UCLA’s Jonsson Comprehensive Cancer Center found that stress acts as a sort of fertilizer to the growth of breast cancer in mice in that it redirects the immune cells that exist to ward off the disease.
Researchers discovered a 30-fold increase in cancer progression in the bodies of stressed mice when compared to those that were not stressed.
While there has long been evidence to support the theory that stress fuels cancer in humans, this particular study identifies the pathway that changes the makeup of immune cells — causing them to become agents of harm as opposed to agents of healing and protection. By identifying this pathway, researchers hope to gain new insight into the roadmap of how cancer reaches the much harder to treat distant organs of the body.
“What we showed for the first time is that chronic stress causes cancer cells to escape from the primary tumor and colonize distant organs,” said Erica Sloan, a Jonsson Cancer Center scientist, first author of the study and a researcher with the Cousins Center for Psychoneuroimmunology. “We not only showed that this happens, but we showed how stress talks to the tumor and helps it to spread.”
In addition to documenting the effects of stress on cancer metastasis, the researchers were also able to block those effects by treating stressed animals with drugs that block the nervous system’s reprogramming of the metastasis-promoting immune cells, called macrophages.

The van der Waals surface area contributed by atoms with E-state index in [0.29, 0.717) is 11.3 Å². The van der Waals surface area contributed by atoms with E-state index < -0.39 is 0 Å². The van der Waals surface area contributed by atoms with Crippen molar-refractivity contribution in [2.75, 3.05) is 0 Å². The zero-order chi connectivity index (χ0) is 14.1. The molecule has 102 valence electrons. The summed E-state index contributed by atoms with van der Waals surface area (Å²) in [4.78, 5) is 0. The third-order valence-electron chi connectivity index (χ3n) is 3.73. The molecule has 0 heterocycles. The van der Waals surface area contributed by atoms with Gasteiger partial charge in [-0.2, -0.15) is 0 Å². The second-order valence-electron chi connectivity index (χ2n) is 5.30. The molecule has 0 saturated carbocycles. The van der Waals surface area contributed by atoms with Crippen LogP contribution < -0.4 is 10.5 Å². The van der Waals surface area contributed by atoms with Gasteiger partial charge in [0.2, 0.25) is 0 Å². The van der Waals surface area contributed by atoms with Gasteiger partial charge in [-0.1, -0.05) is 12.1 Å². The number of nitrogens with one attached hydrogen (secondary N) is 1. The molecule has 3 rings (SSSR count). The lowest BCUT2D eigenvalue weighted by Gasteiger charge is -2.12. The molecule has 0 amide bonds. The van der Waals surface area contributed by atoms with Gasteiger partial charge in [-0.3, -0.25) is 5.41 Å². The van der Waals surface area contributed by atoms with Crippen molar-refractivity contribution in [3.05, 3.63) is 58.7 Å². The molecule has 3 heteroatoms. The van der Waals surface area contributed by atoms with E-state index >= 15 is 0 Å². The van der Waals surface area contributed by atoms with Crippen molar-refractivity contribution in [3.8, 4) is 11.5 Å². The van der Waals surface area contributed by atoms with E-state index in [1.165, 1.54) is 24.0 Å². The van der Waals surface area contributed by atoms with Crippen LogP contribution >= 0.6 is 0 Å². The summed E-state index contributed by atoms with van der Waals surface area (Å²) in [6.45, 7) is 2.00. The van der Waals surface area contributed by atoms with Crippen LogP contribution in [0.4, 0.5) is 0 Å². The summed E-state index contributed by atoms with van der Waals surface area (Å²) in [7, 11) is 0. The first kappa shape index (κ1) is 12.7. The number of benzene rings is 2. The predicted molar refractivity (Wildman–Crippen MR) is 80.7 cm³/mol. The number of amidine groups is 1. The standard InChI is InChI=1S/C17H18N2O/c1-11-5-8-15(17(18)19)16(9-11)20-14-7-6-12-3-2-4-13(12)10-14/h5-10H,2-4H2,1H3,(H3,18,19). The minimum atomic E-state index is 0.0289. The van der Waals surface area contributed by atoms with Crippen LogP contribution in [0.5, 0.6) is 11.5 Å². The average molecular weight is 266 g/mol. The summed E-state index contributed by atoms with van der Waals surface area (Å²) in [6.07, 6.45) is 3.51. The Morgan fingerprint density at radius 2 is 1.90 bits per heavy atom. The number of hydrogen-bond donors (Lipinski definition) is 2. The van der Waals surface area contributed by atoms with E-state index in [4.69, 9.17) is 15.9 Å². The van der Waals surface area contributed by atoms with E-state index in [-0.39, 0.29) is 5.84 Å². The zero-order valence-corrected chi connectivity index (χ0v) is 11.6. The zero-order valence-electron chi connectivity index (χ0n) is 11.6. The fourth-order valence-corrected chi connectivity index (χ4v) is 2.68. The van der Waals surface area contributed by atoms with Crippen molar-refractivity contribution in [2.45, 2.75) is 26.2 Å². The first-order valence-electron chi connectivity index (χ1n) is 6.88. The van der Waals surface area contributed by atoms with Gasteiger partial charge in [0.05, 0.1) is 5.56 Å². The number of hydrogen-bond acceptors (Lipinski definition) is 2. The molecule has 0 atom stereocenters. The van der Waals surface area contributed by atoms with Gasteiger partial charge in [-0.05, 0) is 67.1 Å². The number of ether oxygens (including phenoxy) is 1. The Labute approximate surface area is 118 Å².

In this two-week study, mice with breast cancer were divided into two groups—one confined to a small area for short periods of time each day, while the other experienced no confinement.
The mice were genetically engineered to include the luciferase gene, which provides a firefly glow. In turn, they were able to monitor the spread of cancer by tracking the luciferase signal.
Cole noted that the primary tumors remained unaffected by stress but the stressed animals showed significantly more metastases throughout the body.
“This study is not saying that stress causes cancer, but it does show that stress can help support cancer once it has developed,” Cole said. “Stress helps the cancer climb over the fence and get out into the big, wide world of the rest of the body.”
Beta blockers, used in this study to shut down the stress pathways in the mice, are currently being examined in several large breast cancer databases for their role in potential prevention of recurrence and cancer spread, said Dr. Patricia Ganz, director of cancer prevention and control research at UCLA’s Jonsson Comprehensive Cancer Center.
If findings suggest benefit, the next step could lead to early phase clinical at the Jonsson Cancer Center to test beta blockers as a means of preventing breast cancer recurrence. Healthy lifestyle factors to reduce stress may also have influence on these biological pathways, the study suggests.
“We’re going to be focusing on younger women, because they may have a multitude of things weighing on them when they’re diagnosed with breast cancer. Younger women have more significant life demands and typically are under more stress,” Ganz said, adding that “because of this study, we may be able to say to a patient in the future that if you follow this exercise regimen, meditative practice or take this pill every day it will help prevent recurrence of your cancer. We can now test these potential interventions in the animal model and move those that are effective into the clinic.”
The study can be found in the Sept. 15, 2010 issue of the peer-reviewed journal Cancer Research.